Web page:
Stina winery; visiting a Croatian island vineyard

Oct 06, 20 Stina winery; visiting a Croatian island vineyard

I’ve visited many vineyards in northern Croatia over the years (read about Istrian winemakers here and here) but Stina winery was the first one in the south, off the coast of Dalmatia. Stina is located on the island of Brac, about a 50 minute ferry ride from Split.

Brac harbouro
Brac Harbour

I sell Stina’s white Cuvee in Dalston so I was very curious to visit the winery and vineyards. I love these visits because it gives you a real feel for where the wine comes from and the people behind it.

Ema, my guide and an enologist from Stina, picked me up at the harbour of Supetar and we drove to some of the newer vineyards of Stina. Planted in early 2010’s, the vines are situated in a gentle sloping bowl. The most striking thing about the vineyards was the soil. It was literally all white stone. Mostly indigenous white grapes are planted here but they also have a bit of red(cabernet sauvignon) planted there as well. Seeing the vineyards, I definitely understood where the minerality and chalkiness of the wines comes from.

younger vines, planted earlier the early 2010’s

Stina was founded in 2009 by the aptly named Jako Vino. Stina means ‘stone’ in the local dialect and the white label on the bottle reflects the terroir on which the grapes are grown. The winery is in the town of Bol, literally on the waterfront, with little tables in front of the winery lining the esplanade. The waves lap at your feet whilst you sip your wine.

The winery was originally built in 1903 for the local co-operative. Today the winery is kitted out with all the latest winemaking equipment. They also have large, old, oak barrels for aging as well as a new barrel room which they use for their top cuvees.

The Winesleuth enjoying a glass on the beach

The winery has a well appointed tasting room with a modern bar. It has some great decorative touches, with one of the original concrete tanks (68,100 litres) open to view and an interesting display of old vines, along with the soil of the vineyards, in a glass case.

the vines on display along with the soil composition

Original concrete tank

The labels of Stina are blank with only the tiny name of the winery embossed on the left hand corner. The blank label invites drinkers to decorate the bottles themselves. Ema told me that many people take a bottle home, drink it and then draw or paint on it before bringing it back to the winery. They receive so many of these that one wall of the tasting room is dedicated to the decorated bottles.

artwork by various customers

The tasting room offers a range of options. Stina produce about 10 different wines; white, red, rosé and their version of ‘prosecco’ made with the indigenous variety, posip. The ‘prosecco’ was crisp and fresh with bright fruit notes and none of the sticky sweetness you sometimes get with bog standard supermarket prosecco. While I was there, I was able to taste through most of the range except for the rosé, which was sold out.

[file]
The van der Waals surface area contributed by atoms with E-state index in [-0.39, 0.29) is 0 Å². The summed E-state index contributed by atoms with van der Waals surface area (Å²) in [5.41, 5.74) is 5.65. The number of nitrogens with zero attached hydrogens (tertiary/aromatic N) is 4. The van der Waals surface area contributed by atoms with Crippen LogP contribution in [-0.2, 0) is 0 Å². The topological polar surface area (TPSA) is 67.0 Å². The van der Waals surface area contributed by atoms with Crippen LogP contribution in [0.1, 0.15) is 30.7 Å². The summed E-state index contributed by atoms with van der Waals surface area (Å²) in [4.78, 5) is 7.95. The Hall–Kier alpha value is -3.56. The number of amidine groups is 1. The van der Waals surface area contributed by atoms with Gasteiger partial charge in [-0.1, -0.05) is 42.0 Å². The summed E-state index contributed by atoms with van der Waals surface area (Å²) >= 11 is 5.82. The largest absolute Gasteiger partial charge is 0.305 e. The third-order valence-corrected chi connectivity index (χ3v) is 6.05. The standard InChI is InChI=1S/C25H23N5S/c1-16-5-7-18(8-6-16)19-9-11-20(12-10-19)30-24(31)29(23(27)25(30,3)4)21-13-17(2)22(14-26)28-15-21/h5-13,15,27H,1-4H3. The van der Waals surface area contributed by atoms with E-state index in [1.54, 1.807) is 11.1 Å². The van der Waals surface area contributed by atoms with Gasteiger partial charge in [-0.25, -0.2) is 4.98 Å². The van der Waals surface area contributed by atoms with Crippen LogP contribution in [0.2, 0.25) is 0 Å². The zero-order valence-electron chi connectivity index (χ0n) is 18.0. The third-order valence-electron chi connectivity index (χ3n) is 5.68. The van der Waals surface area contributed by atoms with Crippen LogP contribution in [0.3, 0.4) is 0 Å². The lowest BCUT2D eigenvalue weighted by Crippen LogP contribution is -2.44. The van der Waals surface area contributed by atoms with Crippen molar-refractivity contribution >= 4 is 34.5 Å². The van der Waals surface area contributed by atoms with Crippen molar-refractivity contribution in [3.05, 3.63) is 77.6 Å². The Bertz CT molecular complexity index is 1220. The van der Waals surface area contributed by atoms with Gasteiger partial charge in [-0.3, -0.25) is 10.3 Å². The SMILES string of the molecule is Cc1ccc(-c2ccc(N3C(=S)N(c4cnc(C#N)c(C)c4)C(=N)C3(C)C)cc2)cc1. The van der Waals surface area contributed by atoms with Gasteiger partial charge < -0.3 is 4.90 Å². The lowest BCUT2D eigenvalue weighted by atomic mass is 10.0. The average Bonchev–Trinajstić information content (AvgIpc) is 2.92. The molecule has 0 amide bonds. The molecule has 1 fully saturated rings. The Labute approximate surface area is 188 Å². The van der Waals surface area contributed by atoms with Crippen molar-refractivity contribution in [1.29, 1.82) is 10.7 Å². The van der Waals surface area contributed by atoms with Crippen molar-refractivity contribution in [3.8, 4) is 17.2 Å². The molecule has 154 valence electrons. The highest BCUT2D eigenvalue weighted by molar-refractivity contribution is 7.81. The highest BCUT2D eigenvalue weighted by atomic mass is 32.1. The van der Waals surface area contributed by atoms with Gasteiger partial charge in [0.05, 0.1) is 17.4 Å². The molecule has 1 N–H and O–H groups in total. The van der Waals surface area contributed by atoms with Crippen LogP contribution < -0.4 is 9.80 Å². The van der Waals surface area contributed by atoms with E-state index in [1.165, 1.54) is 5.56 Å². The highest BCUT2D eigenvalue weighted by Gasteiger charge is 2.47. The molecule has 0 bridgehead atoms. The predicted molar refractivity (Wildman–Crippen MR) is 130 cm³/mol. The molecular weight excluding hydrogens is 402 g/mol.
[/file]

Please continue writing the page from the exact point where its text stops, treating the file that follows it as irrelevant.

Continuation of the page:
The whites all had fruity characteristics, fresh with clean, mineral finishes. The top cuvee is called the Majstor. Made from posip, it spends at least 12 months in oak. It is full but fresh and although there is oak influences, it still has tasty fruity notes on the mid palate.

barrel room

I also tried their top red wine, the plavac mali Majstor. The plavac mali grapes come from vineyards on the southern slopes of Brac. We visited the vineyards which are very steeply placed around Murvica. Some of the vineyards are at a 45 degree angle and all harvesting is done manually. The ride up to the vines was rather steep and scary but well worth the trip.

steep slopes
wine sleuth doing a bit of harvesting…
healthy plavac mali

The plavac mali Majstor was full and rich, aged in oak, it has a very intense nose, full of red and black fruits with toast and hints of vanilla on the finish. Although it was warm and sunny outside, drinking this wine put me in mind of a cold winter’s night, sitting inside by a fire all nice and toasty warm.

limestone soils

After visiting the Murvica vineyards, we took a drive around the southern part of the island which is breathtaking. I would recommend visiting the island just for the views alone.

Golden Horn beach on Brac

new twisty highway on the south side of the island
view from the highest point on the island looking towards Hvar

I was a guest of Stina winery and all views are my own.

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